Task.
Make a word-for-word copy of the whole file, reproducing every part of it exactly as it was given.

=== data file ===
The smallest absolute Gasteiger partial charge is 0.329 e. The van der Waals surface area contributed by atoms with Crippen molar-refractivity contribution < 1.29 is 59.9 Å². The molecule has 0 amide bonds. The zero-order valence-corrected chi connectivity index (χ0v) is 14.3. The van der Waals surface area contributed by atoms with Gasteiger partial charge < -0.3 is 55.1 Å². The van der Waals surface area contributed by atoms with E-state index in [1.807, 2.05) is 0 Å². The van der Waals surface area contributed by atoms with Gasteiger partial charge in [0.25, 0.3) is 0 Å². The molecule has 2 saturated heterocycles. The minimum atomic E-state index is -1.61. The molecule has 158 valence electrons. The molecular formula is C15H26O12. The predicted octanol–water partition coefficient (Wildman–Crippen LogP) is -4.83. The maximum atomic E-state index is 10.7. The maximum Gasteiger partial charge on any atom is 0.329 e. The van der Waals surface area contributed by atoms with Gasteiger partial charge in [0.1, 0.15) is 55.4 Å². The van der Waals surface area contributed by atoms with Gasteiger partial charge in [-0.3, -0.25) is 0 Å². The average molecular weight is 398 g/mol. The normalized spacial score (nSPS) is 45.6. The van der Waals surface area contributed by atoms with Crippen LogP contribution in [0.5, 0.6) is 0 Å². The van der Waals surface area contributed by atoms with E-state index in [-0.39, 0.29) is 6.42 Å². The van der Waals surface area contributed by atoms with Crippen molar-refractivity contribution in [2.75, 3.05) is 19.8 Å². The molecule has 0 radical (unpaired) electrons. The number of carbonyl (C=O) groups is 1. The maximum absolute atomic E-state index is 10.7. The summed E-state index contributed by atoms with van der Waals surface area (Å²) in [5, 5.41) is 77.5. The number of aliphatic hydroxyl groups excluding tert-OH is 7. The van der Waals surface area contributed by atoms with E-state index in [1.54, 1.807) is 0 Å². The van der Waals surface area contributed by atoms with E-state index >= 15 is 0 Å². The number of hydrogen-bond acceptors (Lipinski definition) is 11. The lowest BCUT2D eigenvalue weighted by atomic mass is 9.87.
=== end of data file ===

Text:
The smallest absolute Gasteiger partial charge is 0.329 e. The van der Waals surface area contributed by atoms with Crippen molar-refractivity contribution < 1.29 is 59.9 Å². The molecule has 0 amide bonds. The zero-order valence-corrected chi connectivity index (χ0v) is 14.3. The van der Waals surface area contributed by atoms with Gasteiger partial charge < -0.3 is 55.1 Å². The van der Waals surface area contributed by atoms with E-state index in [1.807, 2.05) is 0 Å². The van der Waals surface area contributed by atoms with Gasteiger partial charge in [0.25, 0.3) is 0 Å². The molecule has 2 saturated heterocycles. The minimum atomic E-state index is -1.61. The molecule has 158 valence electrons. The molecular formula is C15H26O12. The predicted octanol–water partition coefficient (Wildman–Crippen LogP) is -4.83. The maximum atomic E-state index is 10.7. The maximum Gasteiger partial charge on any atom is 0.329 e. The van der Waals surface area contributed by atoms with Gasteiger partial charge in [0.1, 0.15) is 55.4 Å². The van der Waals surface area contributed by atoms with Gasteiger partial charge in [-0.3, -0.25) is 0 Å². The average molecular weight is 398 g/mol. The normalized spacial score (nSPS) is 45.6. The van der Waals surface area contributed by atoms with Crippen LogP contribution in [0.5, 0.6) is 0 Å². The van der Waals surface area contributed by atoms with E-state index in [-0.39, 0.29) is 6.42 Å². The van der Waals surface area contributed by atoms with Crippen molar-refractivity contribution in [2.75, 3.05) is 19.8 Å². The molecule has 0 radical (unpaired) electrons. The number of carbonyl (C=O) groups is 1. The maximum absolute atomic E-state index is 10.7. The summed E-state index contributed by atoms with van der Waals surface area (Å²) in [5, 5.41) is 77.5. The number of aliphatic hydroxyl groups excluding tert-OH is 7. The van der Waals surface area contributed by atoms with E-state index in [1.54, 1.807) is 0 Å². The van der Waals surface area contributed by atoms with E-state index >= 15 is 0 Å². The number of hydrogen-bond acceptors (Lipinski definition) is 11. The lowest BCUT2D eigenvalue weighted by atomic mass is 9.87.